Alexis De Tocqueville, Democracy in America, 1835. Folks, you have just read the perfect definition of Congressional earmarks and bailouts. In economics you learn there is no such thing as a free lunch. It is not the one eating the ‘free’ lunch but some other sucker not eating the free lunch, but paying for it by drinking overpriced watered down beer and pretzels. Congressmen must legislate earmarks and bailouts in order to become elected for life.
So we are experiencing annual federal budget deficits well in excess of $1,000,000,000,000. That, good readers, is one million-million dollars, or one-thousand billion dollars. To be more precise, one trillion three-hundred billion dollars for this fiscal year: $1,300,000,000,000. That is close to 10% of the current outstanding federal debt. As of December 9, 2010, the U.S. Debt was $13,846,494,847,569.86; that’s thirteen trillion, eight-hundred and forty-six billion dollars. In normal years, the interest alone on the current federal debt would be about $500 billion or $500,000,000,000 or one-half trillion dollars, just for the interest on that debt.
The just adjourned, presidentially appointed and so called bipartisan deficit reduction committee wants to significantly reduce Medicare, national defense, and Social Security, for example, to reduce the coming federal deficits. What about earmarks and bailouts? Are their priorities your priorities? This year’s interest on the federal debt will be less because the Federal Reserve System is keeping interest rates down so the U-6 unemployment rate (See Table A-15) is kept below 20%. It is currently above 17%.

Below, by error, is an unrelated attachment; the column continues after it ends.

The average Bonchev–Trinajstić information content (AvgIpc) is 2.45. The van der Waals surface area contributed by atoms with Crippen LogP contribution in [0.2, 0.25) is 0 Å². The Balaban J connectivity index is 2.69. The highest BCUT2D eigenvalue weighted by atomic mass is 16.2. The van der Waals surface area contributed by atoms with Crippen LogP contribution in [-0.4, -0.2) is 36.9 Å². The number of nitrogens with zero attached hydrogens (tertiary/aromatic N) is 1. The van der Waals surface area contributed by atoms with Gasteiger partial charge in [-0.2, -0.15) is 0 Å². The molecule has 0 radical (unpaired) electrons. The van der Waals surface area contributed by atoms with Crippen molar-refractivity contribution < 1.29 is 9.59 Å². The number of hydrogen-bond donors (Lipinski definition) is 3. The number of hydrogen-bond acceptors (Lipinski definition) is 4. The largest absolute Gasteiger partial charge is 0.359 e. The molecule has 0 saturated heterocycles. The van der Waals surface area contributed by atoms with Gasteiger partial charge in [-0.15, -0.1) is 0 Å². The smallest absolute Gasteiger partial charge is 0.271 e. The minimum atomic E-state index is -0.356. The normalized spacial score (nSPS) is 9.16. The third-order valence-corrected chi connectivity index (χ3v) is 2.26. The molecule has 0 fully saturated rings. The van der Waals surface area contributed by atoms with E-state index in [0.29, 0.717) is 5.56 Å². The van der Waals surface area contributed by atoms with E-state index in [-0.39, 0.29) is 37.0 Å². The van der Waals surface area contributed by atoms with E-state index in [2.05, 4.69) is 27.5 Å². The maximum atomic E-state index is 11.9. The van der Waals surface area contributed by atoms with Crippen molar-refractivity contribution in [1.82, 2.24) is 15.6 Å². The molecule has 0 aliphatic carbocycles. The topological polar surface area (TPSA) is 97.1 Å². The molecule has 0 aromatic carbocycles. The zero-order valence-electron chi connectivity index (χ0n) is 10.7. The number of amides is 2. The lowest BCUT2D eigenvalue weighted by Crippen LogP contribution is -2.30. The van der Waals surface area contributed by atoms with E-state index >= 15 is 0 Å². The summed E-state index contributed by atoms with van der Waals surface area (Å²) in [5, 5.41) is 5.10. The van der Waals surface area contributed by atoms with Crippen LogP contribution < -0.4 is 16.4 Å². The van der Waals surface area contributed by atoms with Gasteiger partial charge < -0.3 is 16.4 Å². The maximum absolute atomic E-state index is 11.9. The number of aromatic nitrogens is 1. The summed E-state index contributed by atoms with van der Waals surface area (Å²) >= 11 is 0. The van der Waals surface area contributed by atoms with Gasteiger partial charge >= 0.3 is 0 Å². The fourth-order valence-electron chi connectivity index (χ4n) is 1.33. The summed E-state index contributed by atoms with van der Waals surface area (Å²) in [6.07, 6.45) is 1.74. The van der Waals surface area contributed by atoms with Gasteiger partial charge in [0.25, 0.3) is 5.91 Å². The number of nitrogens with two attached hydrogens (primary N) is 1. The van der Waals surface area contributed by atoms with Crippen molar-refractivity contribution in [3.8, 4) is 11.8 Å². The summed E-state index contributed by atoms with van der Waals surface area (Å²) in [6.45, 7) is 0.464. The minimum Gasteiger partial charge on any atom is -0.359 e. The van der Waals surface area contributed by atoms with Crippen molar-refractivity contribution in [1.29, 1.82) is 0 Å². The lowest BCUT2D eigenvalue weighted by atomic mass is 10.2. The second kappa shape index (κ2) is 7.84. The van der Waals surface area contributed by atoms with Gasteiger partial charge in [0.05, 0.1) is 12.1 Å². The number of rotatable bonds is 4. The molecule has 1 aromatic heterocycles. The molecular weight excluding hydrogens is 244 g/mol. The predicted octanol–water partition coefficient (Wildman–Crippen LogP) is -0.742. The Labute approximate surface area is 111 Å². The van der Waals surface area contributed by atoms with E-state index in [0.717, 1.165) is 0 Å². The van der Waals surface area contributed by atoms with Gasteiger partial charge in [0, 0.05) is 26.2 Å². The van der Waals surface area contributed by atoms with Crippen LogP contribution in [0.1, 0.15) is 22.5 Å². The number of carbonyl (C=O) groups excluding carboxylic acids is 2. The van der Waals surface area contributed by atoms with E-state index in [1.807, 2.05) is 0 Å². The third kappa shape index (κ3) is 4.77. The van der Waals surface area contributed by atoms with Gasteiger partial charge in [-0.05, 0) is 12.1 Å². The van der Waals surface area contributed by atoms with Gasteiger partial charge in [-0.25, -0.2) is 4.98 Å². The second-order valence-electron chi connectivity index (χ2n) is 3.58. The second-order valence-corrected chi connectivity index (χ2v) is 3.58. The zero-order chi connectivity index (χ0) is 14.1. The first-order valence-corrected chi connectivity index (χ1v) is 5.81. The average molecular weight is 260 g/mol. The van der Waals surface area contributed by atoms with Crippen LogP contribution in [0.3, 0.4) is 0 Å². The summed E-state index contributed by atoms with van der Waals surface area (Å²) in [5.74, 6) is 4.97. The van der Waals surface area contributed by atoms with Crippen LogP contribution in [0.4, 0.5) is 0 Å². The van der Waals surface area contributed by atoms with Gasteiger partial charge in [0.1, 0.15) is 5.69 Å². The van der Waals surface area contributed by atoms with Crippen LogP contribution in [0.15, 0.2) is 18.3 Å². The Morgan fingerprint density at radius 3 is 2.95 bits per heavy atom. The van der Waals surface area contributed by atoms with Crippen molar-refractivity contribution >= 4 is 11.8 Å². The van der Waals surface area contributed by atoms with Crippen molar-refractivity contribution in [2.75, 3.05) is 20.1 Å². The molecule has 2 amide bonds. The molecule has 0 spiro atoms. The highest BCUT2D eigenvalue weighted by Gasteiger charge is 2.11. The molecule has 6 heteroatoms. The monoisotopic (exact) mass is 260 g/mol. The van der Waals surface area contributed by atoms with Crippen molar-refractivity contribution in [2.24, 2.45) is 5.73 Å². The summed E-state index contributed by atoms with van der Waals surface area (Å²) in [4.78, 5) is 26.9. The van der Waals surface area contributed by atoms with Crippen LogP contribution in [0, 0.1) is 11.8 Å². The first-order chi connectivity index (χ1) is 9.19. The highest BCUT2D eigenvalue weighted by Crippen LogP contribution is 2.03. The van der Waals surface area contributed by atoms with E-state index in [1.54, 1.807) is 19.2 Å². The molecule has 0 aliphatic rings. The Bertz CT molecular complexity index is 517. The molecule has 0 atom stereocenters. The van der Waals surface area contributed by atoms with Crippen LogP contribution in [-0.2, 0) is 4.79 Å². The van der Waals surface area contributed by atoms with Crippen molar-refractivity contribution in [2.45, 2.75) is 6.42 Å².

Short-term interest rates are close to zero. To keep interest rates down, the Fed has purchased and is continuing to purchase both private sector and government securities in order to keep their prices up. In financial theory, you learn that the prices of financial securities and interest rates are negatively or inversely related; they move in opposite directions.
According to the U.S. Census, households in the lowest quintile had incomes of $20,453 or less; those in the second quintile had incomes ranging from $20,454 to $38,550; those in the third quintile had incomes ranging from $38,551 to $61,801; those in the fourth quintile had incomes ranging from $61,802 to $100,000; and those in the highest quintile had incomes of $100,001 or more.
Many of the senators and representatives in the two houses of Congress are certainly not poor, nor middle class in income and not without significant wealth. According to USGovInfo and TheCapitol, “The current salary (2010) for rank-and-file members of the House and Senate is $174,000 per year.” This puts them at the top 5% of income earners based on household income. Assuming their spouse or other members of the household earn even a modest income, this would place them, as a household, well into the top five-percent of income earners. In addition, the Daily Finance reports that “congressional members scored big during the steep downturn in the market, posting a 16% gain collectively between 2008 to 2009…”
Mr. de Tocqueville, how right you were…are.